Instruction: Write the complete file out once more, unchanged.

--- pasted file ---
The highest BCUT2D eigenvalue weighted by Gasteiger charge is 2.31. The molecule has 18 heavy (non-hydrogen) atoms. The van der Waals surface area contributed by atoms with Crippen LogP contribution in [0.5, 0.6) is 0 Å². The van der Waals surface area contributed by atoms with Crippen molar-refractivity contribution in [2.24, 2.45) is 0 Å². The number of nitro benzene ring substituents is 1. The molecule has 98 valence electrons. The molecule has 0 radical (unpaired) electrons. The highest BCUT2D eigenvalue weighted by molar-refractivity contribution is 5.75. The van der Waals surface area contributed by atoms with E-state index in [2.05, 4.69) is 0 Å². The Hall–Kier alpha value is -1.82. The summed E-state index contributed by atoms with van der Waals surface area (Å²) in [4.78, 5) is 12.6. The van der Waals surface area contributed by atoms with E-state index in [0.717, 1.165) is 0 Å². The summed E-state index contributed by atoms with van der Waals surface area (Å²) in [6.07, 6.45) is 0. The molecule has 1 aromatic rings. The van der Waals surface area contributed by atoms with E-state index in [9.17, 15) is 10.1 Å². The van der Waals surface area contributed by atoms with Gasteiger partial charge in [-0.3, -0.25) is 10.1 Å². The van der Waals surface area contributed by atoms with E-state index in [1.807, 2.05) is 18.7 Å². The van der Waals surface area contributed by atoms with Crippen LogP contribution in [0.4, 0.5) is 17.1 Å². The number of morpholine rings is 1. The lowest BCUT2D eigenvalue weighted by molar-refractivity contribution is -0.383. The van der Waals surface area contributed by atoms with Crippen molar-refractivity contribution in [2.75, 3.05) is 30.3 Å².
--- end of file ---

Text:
The highest BCUT2D eigenvalue weighted by Gasteiger charge is 2.31. The molecule has 18 heavy (non-hydrogen) atoms. The van der Waals surface area contributed by atoms with Crippen LogP contribution in [0.5, 0.6) is 0 Å². The van der Waals surface area contributed by atoms with Crippen molar-refractivity contribution in [2.24, 2.45) is 0 Å². The number of nitro benzene ring substituents is 1. The molecule has 98 valence electrons. The molecule has 0 radical (unpaired) electrons. The highest BCUT2D eigenvalue weighted by molar-refractivity contribution is 5.75. The van der Waals surface area contributed by atoms with E-state index in [2.05, 4.69) is 0 Å². The Hall–Kier alpha value is -1.82. The summed E-state index contributed by atoms with van der Waals surface area (Å²) in [4.78, 5) is 12.6. The van der Waals surface area contributed by atoms with E-state index in [0.717, 1.165) is 0 Å². The summed E-state index contributed by atoms with van der Waals surface area (Å²) in [6.07, 6.45) is 0. The molecule has 1 aromatic rings. The van der Waals surface area contributed by atoms with E-state index in [9.17, 15) is 10.1 Å². The van der Waals surface area contributed by atoms with Gasteiger partial charge in [-0.3, -0.25) is 10.1 Å². The van der Waals surface area contributed by atoms with E-state index in [1.807, 2.05) is 18.7 Å². The van der Waals surface area contributed by atoms with Crippen LogP contribution in [0.4, 0.5) is 17.1 Å². The number of morpholine rings is 1. The lowest BCUT2D eigenvalue weighted by molar-refractivity contribution is -0.383. The van der Waals surface area contributed by atoms with Crippen molar-refractivity contribution in [2.75, 3.05) is 30.3 Å².